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Today in Switzerland: A roundup of the latest news on Thursday

Today in Switzerland: A roundup of the latest news on Thursday
Minors will not be able to buy cigarettes in Switzerland. Photo by Clément Bélus on Unspash
Find out what's going on today in Switzerland with The Local's short roundup of the news.

Swiss restaurants have suffered less losses than expected

GastroSuisse, the umbrella association of the restaurant and hotel industry, warned that the introduction of Covid certificate obligation on September 13th will cause a substantial loss of business to the country’s restaurants.

The association predicted a loss in turnover of 30 percent.

However, according to economists at the University of S. Gallen, who analysed the sector, the turnover fell on average by 17 percent during the first week of certificate use..

SWISS  airline expands its network

Switzerland’s flagship airline offers an extended range of destinations in its winter 2021 / 2022 schedule.

The carrier “will further increase its winter services at times of particularly high demand, such as the Christmas holiday period and the winter sports season”, the airline announced.

“All in all, SWISS will be offering around half of the capacity it provided in 2019 in the coming winter schedules”.

SWISS also plans to resume its pre-pandemic nonstop service from Geneva to New York on selected days of the week from mid-December onwards.

READ MORE: US to lift travel ban for fully vaccinated passengers from Europe

Minors will no longer be able to buy cigarettes in Switzerland

After years of negotiations, the parliament finalised the new law on tobacco products.

The sale of tobacco will be prohibited to minors. In addition, tobacco advertising will be banned from newspapers, websites for minors, cinemas and public spaces.

If it does not generate opposition, the legislation will enter into force in mid-2023.

READ MORE: Is Swiss supermarket Migros about to start selling alcohol and cigarettes?

Switzerland’s Covid “coronagraben”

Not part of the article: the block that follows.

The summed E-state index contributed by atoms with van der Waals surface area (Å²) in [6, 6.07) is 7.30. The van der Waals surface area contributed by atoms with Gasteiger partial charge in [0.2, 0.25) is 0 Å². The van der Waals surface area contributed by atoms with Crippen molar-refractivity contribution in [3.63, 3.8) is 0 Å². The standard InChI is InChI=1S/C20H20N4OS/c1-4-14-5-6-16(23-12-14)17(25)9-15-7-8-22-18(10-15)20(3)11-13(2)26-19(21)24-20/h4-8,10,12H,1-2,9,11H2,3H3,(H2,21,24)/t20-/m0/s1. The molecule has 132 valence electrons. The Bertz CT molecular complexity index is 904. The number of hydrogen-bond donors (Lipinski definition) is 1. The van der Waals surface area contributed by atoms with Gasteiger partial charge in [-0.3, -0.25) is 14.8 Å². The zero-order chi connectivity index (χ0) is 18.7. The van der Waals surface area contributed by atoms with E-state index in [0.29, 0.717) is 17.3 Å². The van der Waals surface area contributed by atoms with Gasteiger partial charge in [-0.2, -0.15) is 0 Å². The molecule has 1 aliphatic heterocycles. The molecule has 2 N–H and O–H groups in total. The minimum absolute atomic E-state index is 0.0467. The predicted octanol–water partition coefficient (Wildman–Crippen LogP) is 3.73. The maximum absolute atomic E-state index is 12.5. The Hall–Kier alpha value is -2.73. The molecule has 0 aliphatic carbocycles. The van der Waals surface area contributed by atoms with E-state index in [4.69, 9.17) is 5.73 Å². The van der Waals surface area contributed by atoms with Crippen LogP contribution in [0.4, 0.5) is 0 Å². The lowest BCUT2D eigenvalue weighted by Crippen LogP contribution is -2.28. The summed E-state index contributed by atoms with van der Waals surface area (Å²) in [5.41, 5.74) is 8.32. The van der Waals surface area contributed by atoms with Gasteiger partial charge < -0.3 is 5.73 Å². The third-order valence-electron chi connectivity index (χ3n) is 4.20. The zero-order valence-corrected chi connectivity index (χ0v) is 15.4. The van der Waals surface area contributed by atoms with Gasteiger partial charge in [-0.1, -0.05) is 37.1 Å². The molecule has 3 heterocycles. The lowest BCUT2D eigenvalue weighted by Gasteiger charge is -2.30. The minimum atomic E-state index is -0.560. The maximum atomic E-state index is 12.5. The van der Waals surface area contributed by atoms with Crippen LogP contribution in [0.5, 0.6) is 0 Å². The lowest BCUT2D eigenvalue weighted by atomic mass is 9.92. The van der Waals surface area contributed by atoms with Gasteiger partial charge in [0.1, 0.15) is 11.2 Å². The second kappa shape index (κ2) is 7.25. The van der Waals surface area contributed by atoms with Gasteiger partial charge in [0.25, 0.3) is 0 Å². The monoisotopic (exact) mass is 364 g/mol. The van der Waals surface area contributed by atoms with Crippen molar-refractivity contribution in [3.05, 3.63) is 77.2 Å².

Neue Zürcher Zeitung (NZZ) analysed the “röstigraben” — a term used to describe the cultural divide between the German and French-speaking parts of Switzerland — in order to discover why the former is more opposed to the government’s Covid measures than the latter.

While there are demonstrations against the federal rules every few days in German-speaking Switzerland, comparable rallies are rare in French-speaking area, the newspaper said.

It found that in the French-speaking region, the willingness to vaccinate is significantly higher — at least half of the population is fully vaccinated there. In Central and Eastern Switzerland, on the other hand, there are nine cantons in which less than 50 percent of residents have received two doses of vaccine.

“It also fits into the picture that the röstigraben manifested itself in the first vote on the Covid 19 law in June. All French-speaking cantons clearly said yes while at least eight German-speaking Swiss cantons rejected the proposal”, NZZ reported.

“It is no coincidence that the SVP, which is critical of the measures, is the strongest or most powerful political force in those cantons”, it added.

If you have any questions about life in Switzerland, ideas for articles or news tips for The Local, please get in touch with us at [email protected]


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